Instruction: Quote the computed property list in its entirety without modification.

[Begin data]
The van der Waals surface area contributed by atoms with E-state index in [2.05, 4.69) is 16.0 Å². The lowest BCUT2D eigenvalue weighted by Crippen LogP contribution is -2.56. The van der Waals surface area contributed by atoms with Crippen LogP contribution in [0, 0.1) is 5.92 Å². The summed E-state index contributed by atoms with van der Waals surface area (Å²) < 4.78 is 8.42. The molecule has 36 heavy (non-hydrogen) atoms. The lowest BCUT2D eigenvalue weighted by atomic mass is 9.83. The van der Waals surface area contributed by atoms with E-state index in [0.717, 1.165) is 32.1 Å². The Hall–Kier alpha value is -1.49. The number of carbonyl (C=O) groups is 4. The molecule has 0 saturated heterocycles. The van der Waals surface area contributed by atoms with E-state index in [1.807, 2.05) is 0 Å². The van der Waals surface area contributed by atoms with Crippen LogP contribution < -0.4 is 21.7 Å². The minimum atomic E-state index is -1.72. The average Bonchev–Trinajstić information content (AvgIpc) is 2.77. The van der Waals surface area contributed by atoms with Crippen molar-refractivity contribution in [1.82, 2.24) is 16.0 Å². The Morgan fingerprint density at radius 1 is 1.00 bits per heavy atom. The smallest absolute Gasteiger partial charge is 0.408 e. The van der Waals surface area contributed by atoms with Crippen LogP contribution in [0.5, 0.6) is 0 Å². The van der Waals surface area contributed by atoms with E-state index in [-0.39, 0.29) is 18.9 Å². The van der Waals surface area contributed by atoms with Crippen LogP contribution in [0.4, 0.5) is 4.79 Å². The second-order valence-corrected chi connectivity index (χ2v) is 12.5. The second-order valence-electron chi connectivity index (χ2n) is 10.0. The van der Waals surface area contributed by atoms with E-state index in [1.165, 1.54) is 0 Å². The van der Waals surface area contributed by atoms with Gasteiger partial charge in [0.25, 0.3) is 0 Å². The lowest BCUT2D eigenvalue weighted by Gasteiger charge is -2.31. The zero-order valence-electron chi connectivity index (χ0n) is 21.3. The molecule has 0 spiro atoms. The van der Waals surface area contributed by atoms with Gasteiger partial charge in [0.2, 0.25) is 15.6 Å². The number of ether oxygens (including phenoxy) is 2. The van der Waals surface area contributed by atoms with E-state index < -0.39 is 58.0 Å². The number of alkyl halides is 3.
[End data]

The van der Waals surface area contributed by atoms with E-state index in [2.05, 4.69) is 16.0 Å². The lowest BCUT2D eigenvalue weighted by Crippen LogP contribution is -2.56. The van der Waals surface area contributed by atoms with Crippen LogP contribution in [0, 0.1) is 5.92 Å². The summed E-state index contributed by atoms with van der Waals surface area (Å²) < 4.78 is 8.42. The molecule has 36 heavy (non-hydrogen) atoms. The lowest BCUT2D eigenvalue weighted by atomic mass is 9.83. The van der Waals surface area contributed by atoms with E-state index in [0.717, 1.165) is 32.1 Å². The Hall–Kier alpha value is -1.49. The number of carbonyl (C=O) groups is 4. The molecule has 0 saturated heterocycles. The van der Waals surface area contributed by atoms with E-state index in [1.807, 2.05) is 0 Å². The van der Waals surface area contributed by atoms with Crippen LogP contribution < -0.4 is 21.7 Å². The minimum atomic E-state index is -1.72. The average Bonchev–Trinajstić information content (AvgIpc) is 2.77. The van der Waals surface area contributed by atoms with Crippen molar-refractivity contribution in [1.82, 2.24) is 16.0 Å². The Morgan fingerprint density at radius 1 is 1.00 bits per heavy atom. The smallest absolute Gasteiger partial charge is 0.408 e. The van der Waals surface area contributed by atoms with Crippen LogP contribution in [0.5, 0.6) is 0 Å². The van der Waals surface area contributed by atoms with E-state index in [-0.39, 0.29) is 18.9 Å². The van der Waals surface area contributed by atoms with Crippen LogP contribution in [0.4, 0.5) is 4.79 Å². The second-order valence-corrected chi connectivity index (χ2v) is 12.5. The second-order valence-electron chi connectivity index (χ2n) is 10.0. The van der Waals surface area contributed by atoms with E-state index in [1.165, 1.54) is 0 Å². The van der Waals surface area contributed by atoms with Gasteiger partial charge in [0.25, 0.3) is 0 Å². The lowest BCUT2D eigenvalue weighted by Gasteiger charge is -2.31. The zero-order valence-electron chi connectivity index (χ0n) is 21.3. The molecule has 0 spiro atoms. The van der Waals surface area contributed by atoms with Gasteiger partial charge in [0.2, 0.25) is 15.6 Å². The number of ether oxygens (including phenoxy) is 2. The van der Waals surface area contributed by atoms with E-state index < -0.39 is 58.0 Å². The number of alkyl halides is 3.